Making iterators as fast as loops

question
#1

I’m trying to build an efficient iterator for a bunch of nested loops, so that the inner loops depend on the outer loops. I’m having problems achieving comparable performance with the iterator approach as with the loop approach.

This is a minimal example of the kind of loop I’m interested in

function test_loop(n)
    k = 0
    for i in 1:n, j in i^2:i^3
        k += i + j
    end
    return k
end

I would like to write it as

function test_iter(n)
    k = 0
    for (i, j) in MyIter(1:n)
        k += i + j
    end
    return k
end

This is what I’ve tried

struct MyIter
    irange::UnitRange{Int}
end
struct MyState
    i::Int
    ist::Int
    jrange::UnitRange{Int}
    j::Int
    jst::Int
end
const endstate = MyState(0, 0, 0:0, 0, 0)  # Sentinel for type stability of state
MyState(it::MyIter) = MyState(it, iterate(it.irange))
MyState(it::MyIter, ::Nothing) = endstate
MyState(it::MyIter, (i, ist)) = (jrange = i^2:i^3; MyState(it, i, ist, jrange, iterate(jrange)))
MyState(it::MyIter, i, ist, jrange, ::Nothing) = MyState(it, iterate(it.irange, ist))
MyState(it::MyIter, i, ist, jrange, (j, jst)) = MyState(i, ist, jrange, j, jst)

nextstate(it::MyIter, s::MyState) = MyState(it, s.i, s.ist, s.jrange, iterate(s.jrange, s.jst))

function Base.iterate(it::MyIter, s = MyState(it))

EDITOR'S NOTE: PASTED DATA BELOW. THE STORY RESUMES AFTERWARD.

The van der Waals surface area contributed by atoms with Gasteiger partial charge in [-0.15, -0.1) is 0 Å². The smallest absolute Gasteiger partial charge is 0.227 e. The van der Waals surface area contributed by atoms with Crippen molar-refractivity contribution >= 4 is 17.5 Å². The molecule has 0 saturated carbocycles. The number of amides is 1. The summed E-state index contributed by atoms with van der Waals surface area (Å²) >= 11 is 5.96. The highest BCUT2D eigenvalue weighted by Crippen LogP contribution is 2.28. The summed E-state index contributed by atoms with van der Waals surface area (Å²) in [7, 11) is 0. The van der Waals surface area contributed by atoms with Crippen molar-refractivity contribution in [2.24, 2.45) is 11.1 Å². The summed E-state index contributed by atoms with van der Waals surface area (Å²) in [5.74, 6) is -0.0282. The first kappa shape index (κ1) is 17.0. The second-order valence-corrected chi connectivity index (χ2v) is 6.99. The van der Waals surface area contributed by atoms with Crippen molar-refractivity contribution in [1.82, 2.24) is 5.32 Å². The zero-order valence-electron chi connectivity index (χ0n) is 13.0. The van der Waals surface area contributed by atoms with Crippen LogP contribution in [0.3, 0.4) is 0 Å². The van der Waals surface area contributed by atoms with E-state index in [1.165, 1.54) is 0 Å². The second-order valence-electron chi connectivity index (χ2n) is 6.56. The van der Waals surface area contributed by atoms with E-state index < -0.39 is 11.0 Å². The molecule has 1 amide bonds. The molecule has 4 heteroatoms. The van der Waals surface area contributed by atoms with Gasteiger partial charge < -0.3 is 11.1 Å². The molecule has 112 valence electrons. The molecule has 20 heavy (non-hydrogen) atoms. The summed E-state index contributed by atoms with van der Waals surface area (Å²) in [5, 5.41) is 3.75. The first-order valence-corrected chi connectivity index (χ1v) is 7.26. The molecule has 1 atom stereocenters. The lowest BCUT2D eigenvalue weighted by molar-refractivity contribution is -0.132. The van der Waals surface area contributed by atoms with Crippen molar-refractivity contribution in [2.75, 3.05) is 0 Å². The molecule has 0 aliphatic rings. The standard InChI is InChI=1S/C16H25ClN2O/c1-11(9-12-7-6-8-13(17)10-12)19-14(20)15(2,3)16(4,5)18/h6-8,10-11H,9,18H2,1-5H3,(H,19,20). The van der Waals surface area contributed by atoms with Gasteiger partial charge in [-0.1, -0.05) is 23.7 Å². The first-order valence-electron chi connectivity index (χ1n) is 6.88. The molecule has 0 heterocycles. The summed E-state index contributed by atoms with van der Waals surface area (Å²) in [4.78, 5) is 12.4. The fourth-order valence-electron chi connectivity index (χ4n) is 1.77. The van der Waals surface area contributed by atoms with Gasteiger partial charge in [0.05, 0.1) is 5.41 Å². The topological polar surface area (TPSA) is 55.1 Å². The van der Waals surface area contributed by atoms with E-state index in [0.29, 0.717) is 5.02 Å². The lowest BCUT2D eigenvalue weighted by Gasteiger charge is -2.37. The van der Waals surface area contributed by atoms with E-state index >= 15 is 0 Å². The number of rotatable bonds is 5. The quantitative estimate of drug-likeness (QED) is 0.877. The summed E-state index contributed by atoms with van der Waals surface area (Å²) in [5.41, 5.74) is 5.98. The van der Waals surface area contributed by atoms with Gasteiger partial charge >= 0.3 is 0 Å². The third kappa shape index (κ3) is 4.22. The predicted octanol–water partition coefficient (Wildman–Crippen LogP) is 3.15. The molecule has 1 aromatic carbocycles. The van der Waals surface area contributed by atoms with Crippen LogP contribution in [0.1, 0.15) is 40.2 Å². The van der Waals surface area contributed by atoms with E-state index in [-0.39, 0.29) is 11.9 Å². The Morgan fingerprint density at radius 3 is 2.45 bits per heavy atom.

s == endstate && return nothing
    newstate = nextstate(it, s)
    return (s.i, s.j), newstate
end

While this code is clear enough to me, and it seems perfectly type-stable to the best of my understanding, I get very poor performance with the iterator approach

julia> using BenchmarkTools

julia> @btime test_loop(10)
  17.948 ns (0 allocations: 0 bytes)
1000604

julia> @btime test_iter(10)
  3.111 μs (0 allocations: 0 bytes)
1000604

What am I doing wrong? What is a good, performant approach for this?

2 Likes

#2

I don’t know a lot about this, but have you considered Tranaducers.jl? It tends to be quite performance compared to iterators.

0 Likes

#3

First of all, realize that loops like for i = 1:10 are implemented with pure-Julia iterators. So the problem is not “loops vs. iterators,” it is that your iterator is slow compared to the Range iterators because your iterate function does a lot of operations.

For example, your termination condition is s == endstate, which requires six Int comparisons, compared to one i > 10 comparison required for 1:10 iteration.

4 Likes

#4

The main reason for the difference is that large parts of your test_loop is constant-folded. It’s easy to see: The complexity of your loop is n^4 right? So growing the problem size with 10, you’d expect roughly a 10,000x slower runtime. Yet:

julia> @btime test_loop(10)